Deliberate Practice

Practice can be defined as the repeated exercise of an activity or skill to acquire or maintain proficiency in it. The purpose of practice is to improve your skills. More scientifically, athletic practice adds myelin to your neurons, which helps you execute your motor skills with more precision and consistency and with less effort. So if practice improves skills, is there a certain way to practice that maximizes improvement? Yes. It’s called deliberate practice. You can’t just mindlessly practice however you want to and expect great results. Practice does not make perfect. Perfect practice makes perfect. The closest thing to “perfect practice” is called deliberate practice. The best athletes are very skilled because they have mastered deliberate practice.


Here are the characteristics of deliberate practice:
  1. The practice/drill/exercise is designed to push you just beyond your comfort level or current ability level. If you only practice 90 MPH serves, don’t expect to be able to serve 100 MPH well in matches. Practicing at one level for an extended amount of time just makes you really consistent at that level. It doesn’t help you perform well on the next level. When you learn a skill, it is time to raise the bar, and practice at a higher skill level. Always practice just beyond your comfort level so you are continuously improving and don’t get stuck at one level. It is not always comfortable and you may make a lot of mistakes at first, but this is how you improve.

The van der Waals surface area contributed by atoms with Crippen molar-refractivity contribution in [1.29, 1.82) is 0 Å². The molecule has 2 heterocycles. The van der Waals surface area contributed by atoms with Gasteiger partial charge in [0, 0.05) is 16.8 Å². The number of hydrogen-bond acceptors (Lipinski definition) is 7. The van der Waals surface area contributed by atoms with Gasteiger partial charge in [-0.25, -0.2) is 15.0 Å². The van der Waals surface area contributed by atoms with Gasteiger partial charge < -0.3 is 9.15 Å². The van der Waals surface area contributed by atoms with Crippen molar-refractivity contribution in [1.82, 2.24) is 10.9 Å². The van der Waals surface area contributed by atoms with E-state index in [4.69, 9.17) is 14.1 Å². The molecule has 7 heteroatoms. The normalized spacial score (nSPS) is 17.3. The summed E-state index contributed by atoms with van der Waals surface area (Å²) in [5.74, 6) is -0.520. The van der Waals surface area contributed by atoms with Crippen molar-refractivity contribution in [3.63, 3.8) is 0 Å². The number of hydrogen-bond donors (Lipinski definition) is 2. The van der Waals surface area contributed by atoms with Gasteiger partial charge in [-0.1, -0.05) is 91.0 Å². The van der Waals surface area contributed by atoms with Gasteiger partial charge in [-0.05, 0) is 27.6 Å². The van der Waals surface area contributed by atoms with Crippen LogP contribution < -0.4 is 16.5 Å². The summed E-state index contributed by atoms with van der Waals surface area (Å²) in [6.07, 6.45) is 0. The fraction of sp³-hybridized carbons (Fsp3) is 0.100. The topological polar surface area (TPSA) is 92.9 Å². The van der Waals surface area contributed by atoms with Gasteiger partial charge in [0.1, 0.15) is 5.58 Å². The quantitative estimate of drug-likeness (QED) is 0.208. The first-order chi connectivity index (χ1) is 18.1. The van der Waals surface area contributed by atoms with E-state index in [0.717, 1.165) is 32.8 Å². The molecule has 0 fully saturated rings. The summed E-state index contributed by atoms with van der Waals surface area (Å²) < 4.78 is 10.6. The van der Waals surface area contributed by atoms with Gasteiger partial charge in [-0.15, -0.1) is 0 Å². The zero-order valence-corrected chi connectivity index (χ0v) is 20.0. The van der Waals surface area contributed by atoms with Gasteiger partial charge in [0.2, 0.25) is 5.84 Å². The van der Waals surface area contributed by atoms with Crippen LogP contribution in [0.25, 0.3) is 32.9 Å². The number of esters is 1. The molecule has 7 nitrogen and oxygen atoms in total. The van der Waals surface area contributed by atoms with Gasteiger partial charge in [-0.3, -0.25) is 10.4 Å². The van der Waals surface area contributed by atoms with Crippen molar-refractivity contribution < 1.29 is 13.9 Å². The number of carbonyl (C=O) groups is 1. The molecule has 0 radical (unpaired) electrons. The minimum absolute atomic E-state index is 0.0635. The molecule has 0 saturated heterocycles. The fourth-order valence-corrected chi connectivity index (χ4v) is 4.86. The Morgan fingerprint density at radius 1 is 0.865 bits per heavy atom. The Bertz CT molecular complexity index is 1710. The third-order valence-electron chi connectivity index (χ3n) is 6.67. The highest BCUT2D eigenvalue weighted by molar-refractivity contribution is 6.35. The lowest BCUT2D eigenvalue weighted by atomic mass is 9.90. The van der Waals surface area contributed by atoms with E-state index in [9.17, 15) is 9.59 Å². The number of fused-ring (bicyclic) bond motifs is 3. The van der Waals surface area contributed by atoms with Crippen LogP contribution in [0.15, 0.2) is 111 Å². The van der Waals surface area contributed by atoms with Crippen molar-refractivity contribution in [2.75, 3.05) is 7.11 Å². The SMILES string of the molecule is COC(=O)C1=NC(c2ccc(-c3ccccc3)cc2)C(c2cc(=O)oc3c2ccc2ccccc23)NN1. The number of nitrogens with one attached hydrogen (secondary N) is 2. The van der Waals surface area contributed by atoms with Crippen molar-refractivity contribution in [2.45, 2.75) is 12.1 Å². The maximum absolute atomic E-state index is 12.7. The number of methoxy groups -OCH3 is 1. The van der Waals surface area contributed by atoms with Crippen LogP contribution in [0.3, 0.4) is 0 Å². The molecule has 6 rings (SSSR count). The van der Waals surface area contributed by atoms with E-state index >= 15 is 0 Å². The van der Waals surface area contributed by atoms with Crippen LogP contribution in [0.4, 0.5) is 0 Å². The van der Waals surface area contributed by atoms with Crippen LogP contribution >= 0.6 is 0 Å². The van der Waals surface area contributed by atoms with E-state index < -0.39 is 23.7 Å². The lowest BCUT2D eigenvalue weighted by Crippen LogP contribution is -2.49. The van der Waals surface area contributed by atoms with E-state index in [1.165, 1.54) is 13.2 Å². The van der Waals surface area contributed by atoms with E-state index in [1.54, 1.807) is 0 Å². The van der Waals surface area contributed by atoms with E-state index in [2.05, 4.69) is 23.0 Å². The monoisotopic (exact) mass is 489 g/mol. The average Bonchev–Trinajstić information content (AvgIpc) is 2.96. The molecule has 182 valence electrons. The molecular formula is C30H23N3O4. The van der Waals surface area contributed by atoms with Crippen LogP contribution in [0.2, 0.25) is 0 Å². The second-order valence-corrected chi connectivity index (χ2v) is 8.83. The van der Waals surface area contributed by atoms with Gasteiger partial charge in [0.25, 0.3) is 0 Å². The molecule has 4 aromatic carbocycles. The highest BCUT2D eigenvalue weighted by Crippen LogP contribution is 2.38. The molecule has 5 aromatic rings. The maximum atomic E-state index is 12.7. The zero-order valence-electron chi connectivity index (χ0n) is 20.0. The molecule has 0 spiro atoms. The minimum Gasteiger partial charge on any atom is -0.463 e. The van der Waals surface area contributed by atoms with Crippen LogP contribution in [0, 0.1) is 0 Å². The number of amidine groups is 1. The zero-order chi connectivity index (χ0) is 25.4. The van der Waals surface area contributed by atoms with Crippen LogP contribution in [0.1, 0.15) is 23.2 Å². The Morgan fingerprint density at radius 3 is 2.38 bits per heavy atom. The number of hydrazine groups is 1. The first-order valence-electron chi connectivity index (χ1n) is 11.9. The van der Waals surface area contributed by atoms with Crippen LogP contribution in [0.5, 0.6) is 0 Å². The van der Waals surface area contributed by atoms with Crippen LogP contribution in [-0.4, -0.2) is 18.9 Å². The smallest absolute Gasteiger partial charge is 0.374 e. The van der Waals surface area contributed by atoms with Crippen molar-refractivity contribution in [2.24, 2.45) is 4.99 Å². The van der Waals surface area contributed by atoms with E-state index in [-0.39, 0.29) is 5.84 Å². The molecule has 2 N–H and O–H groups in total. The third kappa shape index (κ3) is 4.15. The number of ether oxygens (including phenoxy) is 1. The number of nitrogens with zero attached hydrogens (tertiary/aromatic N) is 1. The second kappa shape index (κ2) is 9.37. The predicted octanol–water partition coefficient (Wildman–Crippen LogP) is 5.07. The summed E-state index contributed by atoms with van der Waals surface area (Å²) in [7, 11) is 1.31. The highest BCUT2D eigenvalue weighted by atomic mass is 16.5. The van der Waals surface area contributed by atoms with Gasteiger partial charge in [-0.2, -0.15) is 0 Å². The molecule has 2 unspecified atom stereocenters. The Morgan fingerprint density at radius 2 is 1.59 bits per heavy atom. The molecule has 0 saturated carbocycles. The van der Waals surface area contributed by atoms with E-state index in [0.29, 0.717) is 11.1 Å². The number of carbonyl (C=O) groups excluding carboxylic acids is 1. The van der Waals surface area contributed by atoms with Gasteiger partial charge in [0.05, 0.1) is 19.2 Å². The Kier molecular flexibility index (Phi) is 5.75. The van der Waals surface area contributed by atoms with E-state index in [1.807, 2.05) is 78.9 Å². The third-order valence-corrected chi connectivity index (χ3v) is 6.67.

2. Do a high number of repetitions. They say repetition is the father of learning. The more repetitions you do, the more your muscle memory will increase. This is common sense. 1000 repetitions will improve a skill more than 10 repetitions. However, the trick is to maintain quality repetitions. Sloppy repetitions with bad technique won’t be as beneficial and may even create bad habits.
  3. It is mentally highly demanding. This complements characteristic #2. You need both quality and quantity.  Mentally focusing 100% gives more quality to your reps. This is hard and exhausting but improving is not supposed to be easy. If it was, everyone would do it.
  4. Feedback. Another contributor to the quality of your reps is feedback. Even if you are giving 100% concentration, you may be making a technical or strategic mistake unknowingly. It is very helpful if you have a coach to provide good feedback and instructions.

In summary, deliberate practice is practicing the right skill at the right level, with a lot of quality reps. If you do this, while still making practice fun, you will have a bright future. I suggest you incorporate the 4 characteristics of deliberate practice into your training so you can train both hard and smart and improve at a faster rate.

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